I’m about to tell you a story that at first glance appears to have nothing to do with fibromyalgia. Once I’ve told my tale, you’ll know why it does.
Until last week I’d never heard the word “epistaxis.” It’s a fancy way of saying “nosebleed.” I hadn’t had one since childhood. Then last week my nose began to bleed and it took an hour of nose pinching before it stopped. However, it began again that night while I was sleeping. I awoke choking, with pajamas and pillowcase soaked in blood. Again, it took an hour to stop. Soon after getting up in the morning a third episode started. Determined to put an end to this nonsense, I took myself to my local urgent care facility. Of course, by then, the bleeding had stopped. The physician’s assistant who peered into my nose with an otoscope declared there was no problem there except for dryness. He suggested applying a light coating of Vaseline with a Q-tip to the inside of both nostrils. Feeling quite foolish, I went home and felt fine.
Three days later it began again. After three hours, it was still going strong. I drove myself and my cotton-filled nostrils to the emergency room. A head and neck surgeon was called and a nasal endoscope was used to investigate why all of this blood was still dripping down the back of my throat six hours after it had begun. When I was unable to tolerate the pain of the scope in my second nostril, general anesthesia was offered as an alternative. I took it.
At 6 p.m., a large portion of my right inner nasal cavity was cauterized and filled with self-dissolving packing. I awoke in the recovery room in considerable pain which was quickly resolved by three injections of a powerful pain reliever (the only one that does not cause me nausea). I left the hospital nine hours after I’d arrived.
So, how does this relate to having fibromyalgia? In two very significant ways. The first was I instructed the providers I hadn’t previously met about my condition. Upon introduction to the head and neck surgeon, I revealed to him that I had fibromyalgia, which (in case he was unfamiliar) is a central sensitization disorder that magnifies pain. Grateful for this knowledge, he proceeded cautiously. I successfully endured his scope in the first nostril, but not in the second. Because he’d been alerted to my possible response, the procedure was quickly aborted and an alternative offered.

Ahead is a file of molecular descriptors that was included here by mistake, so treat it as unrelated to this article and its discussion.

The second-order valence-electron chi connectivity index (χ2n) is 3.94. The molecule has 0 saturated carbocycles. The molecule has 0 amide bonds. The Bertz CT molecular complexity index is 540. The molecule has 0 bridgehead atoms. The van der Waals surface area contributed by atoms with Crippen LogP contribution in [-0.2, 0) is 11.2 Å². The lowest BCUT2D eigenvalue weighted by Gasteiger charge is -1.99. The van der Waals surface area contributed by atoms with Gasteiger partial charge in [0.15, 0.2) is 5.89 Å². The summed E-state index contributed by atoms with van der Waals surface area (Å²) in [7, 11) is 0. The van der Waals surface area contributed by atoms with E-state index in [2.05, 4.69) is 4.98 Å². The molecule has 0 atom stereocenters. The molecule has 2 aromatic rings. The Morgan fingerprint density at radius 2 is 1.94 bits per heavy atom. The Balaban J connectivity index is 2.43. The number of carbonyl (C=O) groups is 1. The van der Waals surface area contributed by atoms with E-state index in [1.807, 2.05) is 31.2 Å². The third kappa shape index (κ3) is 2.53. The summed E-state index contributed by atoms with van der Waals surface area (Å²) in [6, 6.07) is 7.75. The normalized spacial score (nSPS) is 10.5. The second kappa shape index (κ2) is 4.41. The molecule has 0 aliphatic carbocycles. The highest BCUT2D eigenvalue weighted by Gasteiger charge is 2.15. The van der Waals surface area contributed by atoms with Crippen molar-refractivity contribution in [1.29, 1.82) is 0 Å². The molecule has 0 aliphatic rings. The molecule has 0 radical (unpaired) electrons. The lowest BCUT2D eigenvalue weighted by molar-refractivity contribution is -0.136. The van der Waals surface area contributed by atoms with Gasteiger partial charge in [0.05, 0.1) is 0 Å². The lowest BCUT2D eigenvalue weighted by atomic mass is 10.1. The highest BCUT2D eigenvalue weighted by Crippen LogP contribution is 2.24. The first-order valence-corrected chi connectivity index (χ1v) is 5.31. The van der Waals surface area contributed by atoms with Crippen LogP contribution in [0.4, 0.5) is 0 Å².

Next was my side effects list. More than two decades ago, I began recording the names of the medications that were recommended for me and the side effects they caused. I didn’t want to duplicate any of the nasty reactions I’d experienced to the chemicals I’d been prescribed. That list has evolved into a three-page spreadsheet that I carry with me at all times. Sharing that document with my surgeon and my anesthesiologist resulted in the substitution of at least three therapies that are used routinely. Had I not done so, any one of those three medicines would have caused me nausea and vomiting in addition to post-surgical discomfort.
So, here’s my message for fellow fibromites. Arm yourself at all times with any information you need should you ever require an emergency surgical procedure — even if it means (as it does in my case) carrying with you a three-page spreadsheet. Having the knowledge and sharing it with those who need to know are the keys to limiting unnecessary pain and suffering.
Note: Fibromyalgia News Today is strictly a news and information website about the disease. It does not provide medical advice, diagnosis, or treatment. This content is not intended to be a substitute for professional medical advice, diagnosis, or treatment. Always seek the advice of your physician or other qualified health provider with any questions you may have regarding a medical condition. Never disregard professional medical advice or delay in seeking it because of something you have read on this website. The opinions expressed in this column are not those of Fibromyalgia News Today, or its parent company, BioNews Services, and are intended to spark discussion about issues pertaining to fibromyalgia.
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